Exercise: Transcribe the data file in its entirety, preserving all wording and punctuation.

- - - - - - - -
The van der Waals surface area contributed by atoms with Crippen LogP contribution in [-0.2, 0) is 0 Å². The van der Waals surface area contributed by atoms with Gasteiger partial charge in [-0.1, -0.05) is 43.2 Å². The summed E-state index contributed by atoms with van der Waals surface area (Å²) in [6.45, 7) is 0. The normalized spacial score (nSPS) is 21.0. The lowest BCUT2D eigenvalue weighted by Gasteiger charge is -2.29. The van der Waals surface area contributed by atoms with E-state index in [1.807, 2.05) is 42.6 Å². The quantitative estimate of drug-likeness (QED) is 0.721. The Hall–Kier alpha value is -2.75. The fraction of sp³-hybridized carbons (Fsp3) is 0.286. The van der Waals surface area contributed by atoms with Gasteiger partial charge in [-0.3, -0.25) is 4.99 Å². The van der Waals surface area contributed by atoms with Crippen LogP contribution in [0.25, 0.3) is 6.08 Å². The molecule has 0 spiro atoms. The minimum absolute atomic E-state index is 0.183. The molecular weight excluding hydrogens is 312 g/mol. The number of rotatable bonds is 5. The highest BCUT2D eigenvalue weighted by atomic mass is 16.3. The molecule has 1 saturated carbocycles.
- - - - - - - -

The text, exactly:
The van der Waals surface area contributed by atoms with Crippen LogP contribution in [-0.2, 0) is 0 Å². The van der Waals surface area contributed by atoms with Gasteiger partial charge in [-0.1, -0.05) is 43.2 Å². The summed E-state index contributed by atoms with van der Waals surface area (Å²) in [6.45, 7) is 0. The normalized spacial score (nSPS) is 21.0. The lowest BCUT2D eigenvalue weighted by Gasteiger charge is -2.29. The van der Waals surface area contributed by atoms with E-state index in [1.807, 2.05) is 42.6 Å². The quantitative estimate of drug-likeness (QED) is 0.721. The Hall–Kier alpha value is -2.75. The fraction of sp³-hybridized carbons (Fsp3) is 0.286. The van der Waals surface area contributed by atoms with Gasteiger partial charge in [-0.3, -0.25) is 4.99 Å². The van der Waals surface area contributed by atoms with Crippen LogP contribution in [0.25, 0.3) is 6.08 Å². The molecule has 0 spiro atoms. The minimum absolute atomic E-state index is 0.183. The molecular weight excluding hydrogens is 312 g/mol. The number of rotatable bonds is 5. The highest BCUT2D eigenvalue weighted by atomic mass is 16.3. The molecule has 1 saturated carbocycles.